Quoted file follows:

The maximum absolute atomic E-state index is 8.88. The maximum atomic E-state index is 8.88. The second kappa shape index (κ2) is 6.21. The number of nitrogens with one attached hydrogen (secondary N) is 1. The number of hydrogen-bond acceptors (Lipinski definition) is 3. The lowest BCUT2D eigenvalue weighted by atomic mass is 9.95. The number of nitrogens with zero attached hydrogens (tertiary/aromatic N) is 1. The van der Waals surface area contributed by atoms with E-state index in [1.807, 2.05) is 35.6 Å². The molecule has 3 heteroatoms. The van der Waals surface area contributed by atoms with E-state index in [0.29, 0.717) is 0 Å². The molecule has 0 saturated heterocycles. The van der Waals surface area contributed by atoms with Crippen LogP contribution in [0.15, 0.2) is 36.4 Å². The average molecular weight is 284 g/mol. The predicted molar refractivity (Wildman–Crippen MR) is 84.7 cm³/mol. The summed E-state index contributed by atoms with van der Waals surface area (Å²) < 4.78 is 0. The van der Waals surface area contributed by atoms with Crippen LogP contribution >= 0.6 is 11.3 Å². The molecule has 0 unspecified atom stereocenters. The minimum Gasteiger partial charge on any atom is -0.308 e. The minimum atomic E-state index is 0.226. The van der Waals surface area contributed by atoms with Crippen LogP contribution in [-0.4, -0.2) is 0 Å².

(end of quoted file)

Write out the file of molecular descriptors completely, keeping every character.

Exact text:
The maximum absolute atomic E-state index is 8.88. The maximum atomic E-state index is 8.88. The second kappa shape index (κ2) is 6.21. The number of nitrogens with one attached hydrogen (secondary N) is 1. The number of hydrogen-bond acceptors (Lipinski definition) is 3. The lowest BCUT2D eigenvalue weighted by atomic mass is 9.95. The number of nitrogens with zero attached hydrogens (tertiary/aromatic N) is 1. The van der Waals surface area contributed by atoms with E-state index in [1.807, 2.05) is 35.6 Å². The molecule has 3 heteroatoms. The van der Waals surface area contributed by atoms with E-state index in [0.29, 0.717) is 0 Å². The molecule has 0 saturated heterocycles. The van der Waals surface area contributed by atoms with Crippen LogP contribution in [0.15, 0.2) is 36.4 Å². The average molecular weight is 284 g/mol. The predicted molar refractivity (Wildman–Crippen MR) is 84.7 cm³/mol. The summed E-state index contributed by atoms with van der Waals surface area (Å²) < 4.78 is 0. The van der Waals surface area contributed by atoms with Crippen LogP contribution >= 0.6 is 11.3 Å². The molecule has 0 unspecified atom stereocenters. The minimum Gasteiger partial charge on any atom is -0.308 e. The minimum atomic E-state index is 0.226. The van der Waals surface area contributed by atoms with Crippen LogP contribution in [-0.4, -0.2) is 0 Å².